Criticism of Mormonism/Books/One Nation Under Gods/Use of sources/Nauvoo police violence

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Nauvoo police violence?

A FairMormon Analysis of: One Nation Under Gods, a work by author: Richard Abanes

Author's Claims


One Nation under Gods, page 212 (hardback and paperback)

  • The Nauvoo police committed "many murders, vicious beatings, and intimidating assaults" against "perceived enemies of the church."

Author's Sources


Endnote 31-34, page 551 (hardback); page 549 (paperback)


Question: Did the Nauvoo police commit "many murders, vicious beatings, and intimidating assaults" against people that they thought to be enemies of the Church?

Nothing in the cited sources provide evidence for these claims

The critical work One Nation Under Gods claims that Nauvoo police committed murders and inflicted beating on those that they thought were enemies of the Church. [1] The citations supporting this claim are listed as:

Nothing in the cited sources provide evidence for these claims. A best, the expressed desire for vengeance upon Joseph Smith's murderers provides motive for violent acts against those complicit in his assassination. But, no proof of this has been here presented. One Nation Under Gods claims much more than the sources report.

The author's remark about "perceived enemies of the Church" is likewise disingenuous. Surely anyone who participated in Joseph Smith's murder would be a definite enemy of the Church he founded. The author wants to create a portrait of arbitrary and capricious violence—but he has here presented no evidence to sustain that charge.

Examining the source: Quinn

  • Nothing on Quinn, 151 supports this claim: it speaks only of
    • Orrin Porter Rockwell's desire (not carried out) to kill apostate Robert D. Foster
    • Allen Stout's report that he would not let Joseph and Hyrum's murders go unavenged
    • Stephen Markham's desire to avenge Joseph's murders
  • Quinn, 643 discusses the period from 8 Mar to 18 April 1844, while Joseph Smith was alive. There is no mention of violence of any sort.

Examining the source: Allen Stout

Allen Stout's journal is cited by Quinn. It thus adds nothing.

Examining the source: Hosea Stout

Hosea Stout's journal for 22 February 1844 reads only:

February 22, Saturday. In the morning went to Brother J. P. Harmon's there met Bishop [George] Miller, when we three went to the [Nauvoo] temple while consulting on matters pertaining to our safety and also the manner to pursue to rid ourselves of traitors who are in our midst seeking our lives.

Stout only worries about keeping the Saints safe, and keeping out traitors seeking to cause the death of the Saints. Stout's 13 March 1847 journal reads:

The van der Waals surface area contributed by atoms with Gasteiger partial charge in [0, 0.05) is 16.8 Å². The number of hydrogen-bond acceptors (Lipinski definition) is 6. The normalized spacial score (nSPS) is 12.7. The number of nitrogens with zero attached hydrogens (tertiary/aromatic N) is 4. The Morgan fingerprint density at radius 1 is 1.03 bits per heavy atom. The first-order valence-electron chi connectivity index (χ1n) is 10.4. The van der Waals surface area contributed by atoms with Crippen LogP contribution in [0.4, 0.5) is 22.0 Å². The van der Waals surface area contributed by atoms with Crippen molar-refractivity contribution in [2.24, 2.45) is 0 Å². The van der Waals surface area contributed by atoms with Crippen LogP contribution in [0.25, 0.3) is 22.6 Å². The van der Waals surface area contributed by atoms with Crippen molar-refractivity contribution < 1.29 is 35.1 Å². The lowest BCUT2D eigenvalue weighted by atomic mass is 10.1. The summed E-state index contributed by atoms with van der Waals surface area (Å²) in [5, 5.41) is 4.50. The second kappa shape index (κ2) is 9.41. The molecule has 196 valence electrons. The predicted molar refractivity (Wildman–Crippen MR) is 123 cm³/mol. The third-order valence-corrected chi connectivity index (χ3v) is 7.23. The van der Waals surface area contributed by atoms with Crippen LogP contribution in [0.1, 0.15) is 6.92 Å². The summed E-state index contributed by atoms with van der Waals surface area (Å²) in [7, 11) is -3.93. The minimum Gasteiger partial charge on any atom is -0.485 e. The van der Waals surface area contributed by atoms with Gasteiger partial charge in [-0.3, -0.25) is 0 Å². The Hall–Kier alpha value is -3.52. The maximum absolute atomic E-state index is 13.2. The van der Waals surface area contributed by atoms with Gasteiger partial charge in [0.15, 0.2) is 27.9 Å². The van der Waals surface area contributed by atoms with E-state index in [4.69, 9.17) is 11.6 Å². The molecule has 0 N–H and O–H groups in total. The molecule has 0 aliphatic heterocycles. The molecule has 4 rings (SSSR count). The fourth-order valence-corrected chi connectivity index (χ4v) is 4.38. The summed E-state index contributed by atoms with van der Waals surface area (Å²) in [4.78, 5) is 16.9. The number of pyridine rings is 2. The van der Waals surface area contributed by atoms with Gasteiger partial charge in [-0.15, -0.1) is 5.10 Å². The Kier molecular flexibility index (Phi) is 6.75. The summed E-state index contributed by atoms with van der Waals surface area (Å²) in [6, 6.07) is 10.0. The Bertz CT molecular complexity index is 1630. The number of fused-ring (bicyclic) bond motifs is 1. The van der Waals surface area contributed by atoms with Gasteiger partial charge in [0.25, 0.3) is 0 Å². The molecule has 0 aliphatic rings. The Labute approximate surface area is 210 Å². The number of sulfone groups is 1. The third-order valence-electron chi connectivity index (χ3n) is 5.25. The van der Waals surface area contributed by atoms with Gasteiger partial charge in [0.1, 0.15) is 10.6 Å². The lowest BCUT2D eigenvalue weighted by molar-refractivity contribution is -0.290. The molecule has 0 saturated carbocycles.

At dark I went to a meeting of the seventies at the Council house. Here J.P. Packer was up before them for a charge of stealing a brace of six shooters by getting them with a forged order. Some was for cutting him off. Some for keeping him on trial for awhile and so on. I spoke quite lengthy on the subject and was for keeping him in fellowship as I could fellowship any man that could be suffered to live amongst us and when we could not stand it any longer to cut him off –behind the ears- according to the law of God in such cases. I came home about twelve o’clock at night.

Stout here advocates mercy for a member guilty of stealing weapons through fraud. Stout does argue that there are crimes for which people may be killed ("cut...off-behind the ears") under divine law. Examples could include murder: Genesis 9:6, Alma 42:19, D&C 42:19.) There is nothing about this citation which supports the book's claim that the leaders or members of the Church generally advocated killing those who were the church's "enemies." The criminal in this case is guilty of theft—a civil crime. And even then, Stout does not advocate excommunication, much less judicial murder. As his previous entry shows, those "seeking our lives" might be subject to more severe justice. Such an attitude toward plotted or attempted murder is not at all out of place on the 19th-century American frontier, as two frontier legal scholars noted:

Under English common law...a person who was assailed and in fear of death or great bodily injury was required, if at all possible, to flee the scene and thus avoid a confrontation....

But American pioneers had no use for that kind of thinking...."A man is not born to run away." Those were the words used by U.S. Supreme Court justice Oliver Wendell Holmes to explain the rationale of his 1921 Supreme Court opinion in Brown v. United States, which rejected the English common law doctrine of 'duty to retreat' in favor of a rule more in tune with the combative spirit of the American frontier—the 'stand your ground' rule. In the Brown opinion, Holmes went on to explain that "detached reflection cannot be demanded in the presence of an uplifted knife."[2]


Notes

  1. Richard Abanes, One Nation Under Gods, Endnote 31-34, page 551 (hardback); page 549 (paperback).
  2. Bill Neal and Morris Bakken, Getting Away with Murder on the Texas Frontier: Notorious Killings & Celebrated Trials (Texas Tech University Press, 2006), 14–15.